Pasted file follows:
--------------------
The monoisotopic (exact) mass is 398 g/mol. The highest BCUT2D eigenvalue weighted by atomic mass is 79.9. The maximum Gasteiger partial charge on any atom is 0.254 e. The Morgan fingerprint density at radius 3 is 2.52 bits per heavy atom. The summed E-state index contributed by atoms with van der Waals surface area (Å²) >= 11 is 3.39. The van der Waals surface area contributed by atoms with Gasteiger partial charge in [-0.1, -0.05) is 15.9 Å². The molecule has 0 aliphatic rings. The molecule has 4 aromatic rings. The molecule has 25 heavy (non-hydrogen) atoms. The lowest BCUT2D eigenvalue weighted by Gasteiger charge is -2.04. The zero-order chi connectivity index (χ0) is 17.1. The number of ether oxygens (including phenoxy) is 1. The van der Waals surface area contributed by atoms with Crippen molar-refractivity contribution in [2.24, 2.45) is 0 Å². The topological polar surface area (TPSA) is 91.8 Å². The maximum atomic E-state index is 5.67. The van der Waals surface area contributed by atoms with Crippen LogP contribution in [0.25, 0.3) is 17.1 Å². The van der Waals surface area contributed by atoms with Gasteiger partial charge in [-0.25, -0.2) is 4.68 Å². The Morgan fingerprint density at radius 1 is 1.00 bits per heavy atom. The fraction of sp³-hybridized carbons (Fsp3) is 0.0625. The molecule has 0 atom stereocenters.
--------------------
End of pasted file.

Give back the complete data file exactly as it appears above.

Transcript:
The monoisotopic (exact) mass is 398 g/mol. The highest BCUT2D eigenvalue weighted by atomic mass is 79.9. The maximum Gasteiger partial charge on any atom is 0.254 e. The Morgan fingerprint density at radius 3 is 2.52 bits per heavy atom. The summed E-state index contributed by atoms with van der Waals surface area (Å²) >= 11 is 3.39. The van der Waals surface area contributed by atoms with Gasteiger partial charge in [-0.1, -0.05) is 15.9 Å². The molecule has 0 aliphatic rings. The molecule has 4 aromatic rings. The molecule has 25 heavy (non-hydrogen) atoms. The lowest BCUT2D eigenvalue weighted by Gasteiger charge is -2.04. The zero-order chi connectivity index (χ0) is 17.1. The number of ether oxygens (including phenoxy) is 1. The van der Waals surface area contributed by atoms with Crippen molar-refractivity contribution in [2.24, 2.45) is 0 Å². The topological polar surface area (TPSA) is 91.8 Å². The maximum atomic E-state index is 5.67. The van der Waals surface area contributed by atoms with Crippen LogP contribution in [0.25, 0.3) is 17.1 Å². The van der Waals surface area contributed by atoms with Gasteiger partial charge in [-0.25, -0.2) is 4.68 Å². The Morgan fingerprint density at radius 1 is 1.00 bits per heavy atom. The fraction of sp³-hybridized carbons (Fsp3) is 0.0625. The molecule has 0 atom stereocenters.